What is Vital Worship?

A summary of the meanings and implications of vital worship.

Vital worship cannot be reduced to a formula or generated by a set of techniques. We invite you to prayerful consideration of the dynamics or hallmarks of vital worship, which we continue to learn about from congregations:

  • Vital worship is not something that human ingenuity or creativity can produce or engineer, but is a gift of God's Spirit.  It is a gift for which we pray, rather than an accomplishment we achieve.

Likewise the Spirit helps us in our weakness; for we do not know how to pray as we ought, but that very Spirit intercedes with sighs too deep for words. And God, who searches the heart, knows what is the mid of the Spirit, because the Spirit intercedes for the saints according to the will of God.  –Romans 8:26-27, NRSV

  • Vital worship mines the riches of scripture and leads worshipers to deeper encounters with the message of the gospel.

O God, you are my God, I seek you, my soul thirsts for you; my flesh faints for you, as in a dry and weary land where there is no water. So I have looked upon you in the sanctuary, beholding your power and glory. –Psalm 63:1-2, NRSV

  • Vital worship arises out of and leads to the full, conscious, and active participation of all worshipers—young and old, the powerless and powerful, newcomers and lifelong worshipers.

In the restoration and promotion of the sacred liturgy, this full and active participation by all the people is the aim to be considered before all else; for it is the primary and indispensable source from which the faithful are to derive the true Christian spirit . . . The Church, therefore, earnestly desires that Christ’s faithful, when present at this mystery of faith, should not be there as strangers or silent spectators; on the contrary, through a good understanding of the rites and prayers they should take part in the sacred action conscious of what they are doing, with devotion and full collaboration. –Vatican II, Constitution on the Sacred Liturgy, nos. 14, 48.

  • Vital worship leads a congregation beyond itself, to give itself away to minister to the needs of the local community and the world.

The way we talk in worship affects the way we talk in the rest of our lives, and vice versa . . . The words of worship are like stones thrown into the pond; they ripple outward in countless concentric circles, finding ever fresh expression in new places in our lives. . . . It’s a provocative idea—worship as a soundtrack for the rest of life, the words and music and actions of worship inside the sanctuary playing the background as we live our lives outside, in the world. –Thomas G. Long, Testimony: Talking Ourselves into Being Christian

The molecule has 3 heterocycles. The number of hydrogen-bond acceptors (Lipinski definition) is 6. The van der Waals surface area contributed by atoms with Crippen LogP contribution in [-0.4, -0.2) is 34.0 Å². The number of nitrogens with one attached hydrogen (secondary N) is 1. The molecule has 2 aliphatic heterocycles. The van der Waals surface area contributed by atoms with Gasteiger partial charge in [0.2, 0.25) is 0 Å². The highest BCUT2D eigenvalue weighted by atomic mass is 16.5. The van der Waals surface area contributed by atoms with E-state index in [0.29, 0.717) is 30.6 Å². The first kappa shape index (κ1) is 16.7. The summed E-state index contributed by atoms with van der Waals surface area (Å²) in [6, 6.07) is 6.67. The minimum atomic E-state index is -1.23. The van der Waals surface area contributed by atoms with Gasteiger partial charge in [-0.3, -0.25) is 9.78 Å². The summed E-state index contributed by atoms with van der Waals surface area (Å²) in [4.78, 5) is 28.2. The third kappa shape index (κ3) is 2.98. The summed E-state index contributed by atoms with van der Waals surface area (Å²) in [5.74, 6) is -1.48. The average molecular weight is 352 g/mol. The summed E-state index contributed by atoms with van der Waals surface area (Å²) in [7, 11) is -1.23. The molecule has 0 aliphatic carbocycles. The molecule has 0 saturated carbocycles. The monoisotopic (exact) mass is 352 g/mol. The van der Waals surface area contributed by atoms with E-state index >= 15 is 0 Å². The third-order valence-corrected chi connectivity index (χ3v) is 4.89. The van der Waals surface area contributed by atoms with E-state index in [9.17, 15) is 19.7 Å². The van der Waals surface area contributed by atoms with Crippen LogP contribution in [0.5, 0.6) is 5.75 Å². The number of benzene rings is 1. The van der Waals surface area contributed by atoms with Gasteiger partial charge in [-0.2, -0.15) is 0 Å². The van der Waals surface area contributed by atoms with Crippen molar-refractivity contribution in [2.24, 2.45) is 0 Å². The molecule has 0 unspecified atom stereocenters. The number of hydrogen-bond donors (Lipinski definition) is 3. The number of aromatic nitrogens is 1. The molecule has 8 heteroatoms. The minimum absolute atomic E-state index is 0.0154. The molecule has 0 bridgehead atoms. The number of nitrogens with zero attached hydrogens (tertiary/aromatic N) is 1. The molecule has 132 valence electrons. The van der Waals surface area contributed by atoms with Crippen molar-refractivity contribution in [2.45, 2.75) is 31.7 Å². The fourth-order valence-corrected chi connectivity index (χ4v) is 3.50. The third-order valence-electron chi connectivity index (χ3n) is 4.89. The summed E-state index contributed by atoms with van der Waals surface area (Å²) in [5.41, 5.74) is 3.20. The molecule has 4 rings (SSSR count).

• Vital worship happens best in healthy congregations, which are marked by honesty, integrity, unity, and pastoral concern for each worshiper.

Congregational worship should be integrated with the whole life of the congregation. It can serve as the “source and summit” from which all the practices of the Christian life flow. Worship both reflects and shapes the life of the church in education, pastoral care, community service, fellowship, justice, hospitality, and every other aspect of church life. –John D. Witvliet, editor’s foreword, Vital Worship, Healthy Congregations series, The Alban Institute

Pastoral worship leaders who yearn for vital worship begin by asking thoughtful questions about the purpose and meaning of worship before addressing the style or mechanics of worship. A worship committee, a board, pastoral staff, or worship team might begin by asking questions such as:

  • How can we help our congregation to pray more honestly and deeply through the words we speak and the music that we sing together?
  • How can we proclaim the gospel message more meaningfully through preaching, music, and the arts?
  • How can we practice Christian hospitality in worship more intentionally?
  • How can we celebrate baptism and the Lord's Supper in more profound and significant ways?
  • What practices will form our congregation more richly in the contours of the Christian faith?
  • How can we improve patterns of communication among worship leaders and between our leaders and all members of the congregation?

These questions will eventually lead to suggestions regarding worship practices and style, but they begin by probing deeper issues about worship.

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